Critical advice to help you land your first job in vfx, animation, games and design

Critical advice to help you land your first job in vfx, animation, games and design

We all have that one friend or family member that will never understand why it’s so hard to get a job in the film, games or design industries. This person typically comes from a non-creative and equally boring industry like finance or sales. Or they might have that “know it all” persona that is harder to crack than a Nokia 3310.

No matter what you try, they simply can't relate to the challenges of learning software, multiple coding languages, hardware debugging, competition from other artists and manuals that are thousands of pages long. Then there is that uneasy feeling that you don’t even know what you need to include in your portfolio. It’s not like you can just pass an exam and get a job like your annoying friend, you need to create a slick portfolio filled with projects to impress the ultimate final boss - The Recruiter.

The good news is that each of these challenges can be tackled with the right approach. I've put together a list of tips that I believe all junior artists should understand, and also a few habits you should follow to help you land your dream job.

Show you understand the pipeline

Job applicants often forget to show their understanding of the pipeline. For example, if you are applying for a concept artist job, make sure your concepts are descriptive and could easily be passed to a Layout Artist, or Modeling Artist. This goes go for everyone else in the pipeline. Are you a rigger? Then make sure that an Animator could easily pick up your rigs and they are intuitive and easy to add new features and modifications.

Less is more

Applicants always go for quantity over quality which is a terrible idea. You will always be remembered for your weakest project. It's a much safer bet to remove it from your portfolio or demo reel, instead of leaving a doubt in the minds of the recruitment teams.

No research about the company

It’s obvious when no research has been done about a company. I've had people apply for jobs at Visual Effects companies with portfolios filled with toony and stylised work. Even if the work is amazing, you're going to make your life much harder if you can't demonstrate skills that relate to the job. In the case of a job in Visual Effects, photorealism, and matching photographic reference is key, so demonstrate it.

Show your reference

CG is boundless and allows us to create anything we can dream. This is not always helpful when applying for jobs. I completely encourage everyone to spend time doing this to develop your skills, but make sure to round out your portfolio with work that actually meets a clear brief, or matches a predetermined style of visual concept.

Go beyond the tutorial or class project

Recruiters love finding fresh talent, but what they don't love is to see the same tutorial or class project over, and over again. Sure, you created something cool, and it looks great on your portfolio, but it's highly recommended to take your project and push it further. Imagine what message that sends to a recruiter. I know who I'd be interviewing first.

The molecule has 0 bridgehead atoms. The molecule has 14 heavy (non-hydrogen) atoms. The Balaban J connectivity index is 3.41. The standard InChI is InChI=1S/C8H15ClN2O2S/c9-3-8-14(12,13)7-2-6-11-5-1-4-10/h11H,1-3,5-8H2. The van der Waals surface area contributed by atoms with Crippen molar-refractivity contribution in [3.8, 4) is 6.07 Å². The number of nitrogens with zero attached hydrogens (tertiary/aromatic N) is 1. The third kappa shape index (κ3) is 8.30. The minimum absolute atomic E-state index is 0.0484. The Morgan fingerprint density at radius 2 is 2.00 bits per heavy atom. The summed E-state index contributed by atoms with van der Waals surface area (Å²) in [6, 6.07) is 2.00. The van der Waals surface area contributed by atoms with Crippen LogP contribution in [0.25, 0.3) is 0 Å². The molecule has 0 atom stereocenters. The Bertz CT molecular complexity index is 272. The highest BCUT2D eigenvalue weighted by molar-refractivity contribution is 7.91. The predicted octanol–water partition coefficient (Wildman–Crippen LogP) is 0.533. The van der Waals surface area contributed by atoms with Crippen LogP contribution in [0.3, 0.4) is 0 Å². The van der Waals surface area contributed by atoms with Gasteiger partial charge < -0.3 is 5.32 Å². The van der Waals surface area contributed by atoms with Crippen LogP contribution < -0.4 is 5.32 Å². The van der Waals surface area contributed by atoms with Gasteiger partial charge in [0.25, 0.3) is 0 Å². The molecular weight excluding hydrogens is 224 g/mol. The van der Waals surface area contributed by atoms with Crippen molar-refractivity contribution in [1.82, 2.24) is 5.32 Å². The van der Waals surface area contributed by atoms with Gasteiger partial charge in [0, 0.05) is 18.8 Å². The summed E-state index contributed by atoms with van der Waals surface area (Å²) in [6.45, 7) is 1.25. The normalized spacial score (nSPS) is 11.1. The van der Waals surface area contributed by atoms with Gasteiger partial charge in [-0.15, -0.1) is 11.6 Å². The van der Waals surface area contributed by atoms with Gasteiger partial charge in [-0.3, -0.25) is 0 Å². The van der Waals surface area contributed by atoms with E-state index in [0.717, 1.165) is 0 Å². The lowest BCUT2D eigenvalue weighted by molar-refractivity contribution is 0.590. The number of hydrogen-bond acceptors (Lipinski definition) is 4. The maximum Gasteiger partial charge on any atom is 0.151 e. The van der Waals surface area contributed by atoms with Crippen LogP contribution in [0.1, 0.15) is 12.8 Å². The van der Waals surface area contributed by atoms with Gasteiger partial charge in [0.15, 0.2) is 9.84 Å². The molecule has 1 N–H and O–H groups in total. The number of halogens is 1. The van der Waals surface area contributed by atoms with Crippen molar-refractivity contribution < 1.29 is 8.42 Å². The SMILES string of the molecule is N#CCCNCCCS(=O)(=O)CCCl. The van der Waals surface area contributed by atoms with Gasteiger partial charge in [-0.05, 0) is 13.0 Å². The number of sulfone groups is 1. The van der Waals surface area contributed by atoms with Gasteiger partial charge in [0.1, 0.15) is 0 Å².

Convert your Resume

Make sure to have a downloadable PDF version of your resume, not just an image. Don't even send a Word Document either. It doesn't matter how good the document looks on your computer, it will always look different when someone opens it themselves. Control the narrative, send a PDF document that will even allow bots to read the contents.

Show your Art and Passion

There is always such a focus on 3D skills when people apply for jobs in games, animation and visual effects. It makes sense, you've worked yourself to the bone learning everything you can about 3D and you want to showcase it to the world. But like all rockstars, remember your roots. Remember your foundational skills and allocate some space to show them off. Adding a project to your portfolio filled with examples of life drawing, real world sculptures, painting and even photography is highly encouraged to as supporting material. It's also a great discussion point for interviews and helps show your interests.

Presentation is Crucial

There is nothing worse than poor presentation when it comes to portfolios. All it shows is that you can't manage your time and are happy to present poor work. A recruiter is looking for someone to represent their company. Consider two job applicants for an animator position. Both have equally good skills, but one presents playblasts with poor lighting and basic shaders. The other presents clean renders, with appealing lighting and shaders, all nicely edited together to tell a story. Which person do you think will get called in for an interview? How much extra time was needed to do render your work, instead of output playblasts... absolutely nothing is the scheme of things.

Keep creating on a daily basis

Getting a job in games, animation and visual effects can take a long time. With this in mind, the worst thing you can do is stop learning. You need to keep creating on a daily basis. You need to keep pushing you skills. The best part of this is you will keep having a new excuse to reach out to recruitment teams. There is absolutely nothing wrong with sharing a new project with a recruiter, and I'd actually highly recommend it.